The aim of my current research is twofold: First to provide a local perspective on the rapid changing social, political and natural environment in the borderlands of Indonesia, and second, to create an understanding of the often paradoxical and conflicting relationship between border people and their nation states.
My monograph: At the Edges of States: Dynamics of State Formation in the Indonesian Borderlands (KITLV Press, 2012/BRILL 2014) rests on the premise that remote border regions offer an exciting study arena that can tell us important things about how marginal citizens relate to their nation-state. The basic assumption is that central state authority in the Indonesian borderlands has never been absolute, but waxes and wanes, and state rules and laws are always up for local interpretation and negotiation. In its role as key symbol of state sovereignty, the borderland has become a place were central state authorities are often most eager to govern and exercise power. But as illustrated, the borderland is also a place were state authority is most likely to be challenged, questioned and manipulated as border communities often have multiple loyalties that transcend state borders and contradict imaginations of the state as guardians of national sovereignty and citizenship (Full CV).
I am further the editor, with Christian Lund, of a volume titled Rule and Rupture: State Formation through the Production of Property and Citizenship in Wiley’s Development & Change Book Series and together with Jason Cons co-editing a volume titled Frontier Assemblages: The Emergent Politics of Resource Frontiers in Asia for Wiley’s Antipode Book Series.
The Rise of Spercial Economic Zones
in Asian Borderlands
The RISEZAsia project (2016-2019) studies the emergence of new Special Economic Zones (SEZ) that promotes the development of remote and resource rich borderlands across Asia. Theoretically the project wishes to develop tools for critical engagement with the unique forms of exclusion and marginalization in borderlands instigated by SEZs. Secondly, in addition to its contribution to theoretical framings of borderland political economy, the research is significant for documenting the processes through which Asian borderlands currently are experiencing some of the largest land-grabs in modern history. Through the creation of new SEZs, million of hectares of land are being annexed to mining and plantation companies for industrial exploitation and remote borderlands are being colonized by thousands of labor migrants. These large-scale acquisitions of land and the infrastructure projects it has enabled have large impact on these ecologically vulnerable border zones and its population. The project is funded by a Starting Grant from Aarhus University Research Foundation.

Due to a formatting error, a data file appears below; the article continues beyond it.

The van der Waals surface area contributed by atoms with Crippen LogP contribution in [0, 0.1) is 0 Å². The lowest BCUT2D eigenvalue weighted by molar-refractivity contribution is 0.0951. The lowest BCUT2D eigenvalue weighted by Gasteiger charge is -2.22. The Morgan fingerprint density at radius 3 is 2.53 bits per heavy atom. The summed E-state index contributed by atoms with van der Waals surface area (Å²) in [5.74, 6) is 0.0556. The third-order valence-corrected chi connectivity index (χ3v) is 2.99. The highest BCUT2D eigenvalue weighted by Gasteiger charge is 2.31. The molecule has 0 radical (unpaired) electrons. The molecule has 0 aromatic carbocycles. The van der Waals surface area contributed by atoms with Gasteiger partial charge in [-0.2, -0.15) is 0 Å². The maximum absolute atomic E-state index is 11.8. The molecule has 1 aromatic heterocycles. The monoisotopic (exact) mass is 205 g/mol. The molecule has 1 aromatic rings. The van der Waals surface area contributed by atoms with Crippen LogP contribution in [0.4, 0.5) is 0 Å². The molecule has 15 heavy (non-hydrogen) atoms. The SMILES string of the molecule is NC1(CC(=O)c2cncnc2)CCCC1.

Rule and Rupture
This interdiciplinary research programme (2016-2020) is directed by Christian Lund at University of Copenhagen, and funded by the European Research Council (ERC). Political power is established through the production of the fundamental social contracts of property and citizenship. We conduct research on how this takes place, by examining what political authority is actually exercised rather than measuring how governments fall short of theoretical ideals. In developing countries with legal and institutional pluralism, no single institution exercises the political authority as such. Different institutions compete to define and enforce rights to property and citizenship. We believe this is most visible at the local level and after moments of political rupture. Eight country studies with rural and urban field sites will be conducted in Asia, Africa and Latin America.
Science and Power in Participatory Forestry
The SCIFOR project (2014-2018) is a partnership between four institutions in Denmark, Tanzania and Nepal. In Denmark, the Department of Food and Resource Economics (IFRO), University of Copenhagen comprises one of the largest research environments on natural resources management and livelihoods in Europe, and this is bolstered with additional expertise on institutional ethnographic approaches by the partnership with the Department of Culture and Society, Aarhus University. The project is funded by Danida and led by professor Jens Friis Lund, and will study the so-called scientific forestry plans in Tanzania and Nepal and their role in granting – or not granting – rural people forest management rights. The aim of the project is to develop and promote participatory forestry approaches that, in practice, support equitable, environmentally sound, and economically rational forest management. Read more about SCIFOR: Science and Power in Participatory Forestry.
Copyright © Michael Eilenberg 2018